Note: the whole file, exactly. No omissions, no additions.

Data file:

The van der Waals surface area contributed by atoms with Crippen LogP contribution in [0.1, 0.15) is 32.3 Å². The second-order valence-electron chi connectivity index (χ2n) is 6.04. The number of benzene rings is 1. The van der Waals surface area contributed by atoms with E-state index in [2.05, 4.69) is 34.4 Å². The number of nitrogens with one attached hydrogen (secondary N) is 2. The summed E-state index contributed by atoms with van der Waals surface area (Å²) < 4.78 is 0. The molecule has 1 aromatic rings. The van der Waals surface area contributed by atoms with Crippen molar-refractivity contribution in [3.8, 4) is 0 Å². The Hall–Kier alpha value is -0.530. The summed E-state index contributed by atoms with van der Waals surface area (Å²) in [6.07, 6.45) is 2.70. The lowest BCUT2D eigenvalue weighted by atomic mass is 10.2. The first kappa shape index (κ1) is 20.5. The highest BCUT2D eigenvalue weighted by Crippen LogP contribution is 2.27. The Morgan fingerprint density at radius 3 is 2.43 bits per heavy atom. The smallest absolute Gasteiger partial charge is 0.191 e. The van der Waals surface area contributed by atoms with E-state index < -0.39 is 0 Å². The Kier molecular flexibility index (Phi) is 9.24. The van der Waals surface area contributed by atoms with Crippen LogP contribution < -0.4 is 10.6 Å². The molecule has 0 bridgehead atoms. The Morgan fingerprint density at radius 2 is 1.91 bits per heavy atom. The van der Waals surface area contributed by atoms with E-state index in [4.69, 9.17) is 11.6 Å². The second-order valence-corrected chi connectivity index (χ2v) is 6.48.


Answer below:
The van der Waals surface area contributed by atoms with Crippen LogP contribution in [0.1, 0.15) is 32.3 Å². The second-order valence-electron chi connectivity index (χ2n) is 6.04. The number of benzene rings is 1. The van der Waals surface area contributed by atoms with E-state index in [2.05, 4.69) is 34.4 Å². The number of nitrogens with one attached hydrogen (secondary N) is 2. The summed E-state index contributed by atoms with van der Waals surface area (Å²) < 4.78 is 0. The molecule has 1 aromatic rings. The van der Waals surface area contributed by atoms with Crippen molar-refractivity contribution in [3.8, 4) is 0 Å². The Hall–Kier alpha value is -0.530. The summed E-state index contributed by atoms with van der Waals surface area (Å²) in [6.07, 6.45) is 2.70. The lowest BCUT2D eigenvalue weighted by atomic mass is 10.2. The first kappa shape index (κ1) is 20.5. The highest BCUT2D eigenvalue weighted by Crippen LogP contribution is 2.27. The Morgan fingerprint density at radius 3 is 2.43 bits per heavy atom. The smallest absolute Gasteiger partial charge is 0.191 e. The van der Waals surface area contributed by atoms with E-state index < -0.39 is 0 Å². The Kier molecular flexibility index (Phi) is 9.24. The van der Waals surface area contributed by atoms with Crippen LogP contribution < -0.4 is 10.6 Å². The molecule has 0 bridgehead atoms. The Morgan fingerprint density at radius 2 is 1.91 bits per heavy atom. The van der Waals surface area contributed by atoms with E-state index in [4.69, 9.17) is 11.6 Å². The second-order valence-corrected chi connectivity index (χ2v) is 6.48.